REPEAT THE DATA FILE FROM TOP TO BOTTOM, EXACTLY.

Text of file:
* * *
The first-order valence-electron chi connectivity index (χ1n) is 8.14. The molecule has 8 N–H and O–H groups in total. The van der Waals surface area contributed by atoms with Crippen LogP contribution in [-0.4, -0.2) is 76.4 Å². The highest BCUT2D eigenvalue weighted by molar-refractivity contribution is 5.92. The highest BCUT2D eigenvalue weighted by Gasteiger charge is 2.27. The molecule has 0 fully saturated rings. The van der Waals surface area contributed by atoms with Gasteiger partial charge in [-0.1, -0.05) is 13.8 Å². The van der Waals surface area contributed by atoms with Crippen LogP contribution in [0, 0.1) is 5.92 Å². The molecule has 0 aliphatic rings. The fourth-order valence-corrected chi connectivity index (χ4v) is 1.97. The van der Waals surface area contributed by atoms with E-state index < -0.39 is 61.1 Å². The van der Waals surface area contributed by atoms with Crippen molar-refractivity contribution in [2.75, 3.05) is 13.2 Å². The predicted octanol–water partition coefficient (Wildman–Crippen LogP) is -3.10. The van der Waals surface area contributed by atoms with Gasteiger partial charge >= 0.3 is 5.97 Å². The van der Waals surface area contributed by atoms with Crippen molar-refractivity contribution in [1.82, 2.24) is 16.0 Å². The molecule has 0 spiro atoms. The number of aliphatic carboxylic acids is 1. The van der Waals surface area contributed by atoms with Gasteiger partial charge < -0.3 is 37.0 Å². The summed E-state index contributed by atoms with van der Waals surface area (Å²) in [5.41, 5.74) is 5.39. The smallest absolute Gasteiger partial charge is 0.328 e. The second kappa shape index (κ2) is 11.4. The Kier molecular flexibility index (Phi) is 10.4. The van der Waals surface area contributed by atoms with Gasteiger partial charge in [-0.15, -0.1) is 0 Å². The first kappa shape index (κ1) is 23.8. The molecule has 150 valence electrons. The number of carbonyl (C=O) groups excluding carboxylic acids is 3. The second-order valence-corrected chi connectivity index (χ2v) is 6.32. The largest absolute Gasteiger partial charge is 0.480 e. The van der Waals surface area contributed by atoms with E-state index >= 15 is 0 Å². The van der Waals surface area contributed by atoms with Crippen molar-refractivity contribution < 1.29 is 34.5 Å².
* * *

The first-order valence-electron chi connectivity index (χ1n) is 8.14. The molecule has 8 N–H and O–H groups in total. The van der Waals surface area contributed by atoms with Crippen LogP contribution in [-0.4, -0.2) is 76.4 Å². The highest BCUT2D eigenvalue weighted by molar-refractivity contribution is 5.92. The highest BCUT2D eigenvalue weighted by Gasteiger charge is 2.27. The molecule has 0 fully saturated rings. The van der Waals surface area contributed by atoms with Gasteiger partial charge in [-0.1, -0.05) is 13.8 Å². The van der Waals surface area contributed by atoms with Crippen LogP contribution in [0, 0.1) is 5.92 Å². The molecule has 0 aliphatic rings. The fourth-order valence-corrected chi connectivity index (χ4v) is 1.97. The van der Waals surface area contributed by atoms with E-state index < -0.39 is 61.1 Å². The van der Waals surface area contributed by atoms with Crippen molar-refractivity contribution in [2.75, 3.05) is 13.2 Å². The predicted octanol–water partition coefficient (Wildman–Crippen LogP) is -3.10. The van der Waals surface area contributed by atoms with Gasteiger partial charge >= 0.3 is 5.97 Å². The van der Waals surface area contributed by atoms with Crippen molar-refractivity contribution in [1.82, 2.24) is 16.0 Å². The molecule has 0 spiro atoms. The number of aliphatic carboxylic acids is 1. The van der Waals surface area contributed by atoms with Gasteiger partial charge < -0.3 is 37.0 Å². The summed E-state index contributed by atoms with van der Waals surface area (Å²) in [5.41, 5.74) is 5.39. The smallest absolute Gasteiger partial charge is 0.328 e. The second kappa shape index (κ2) is 11.4. The Kier molecular flexibility index (Phi) is 10.4. The van der Waals surface area contributed by atoms with Gasteiger partial charge in [-0.15, -0.1) is 0 Å². The first kappa shape index (κ1) is 23.8. The molecule has 150 valence electrons. The number of carbonyl (C=O) groups excluding carboxylic acids is 3. The second-order valence-corrected chi connectivity index (χ2v) is 6.32. The largest absolute Gasteiger partial charge is 0.480 e. The van der Waals surface area contributed by atoms with E-state index >= 15 is 0 Å². The van der Waals surface area contributed by atoms with Crippen molar-refractivity contribution < 1.29 is 34.5 Å².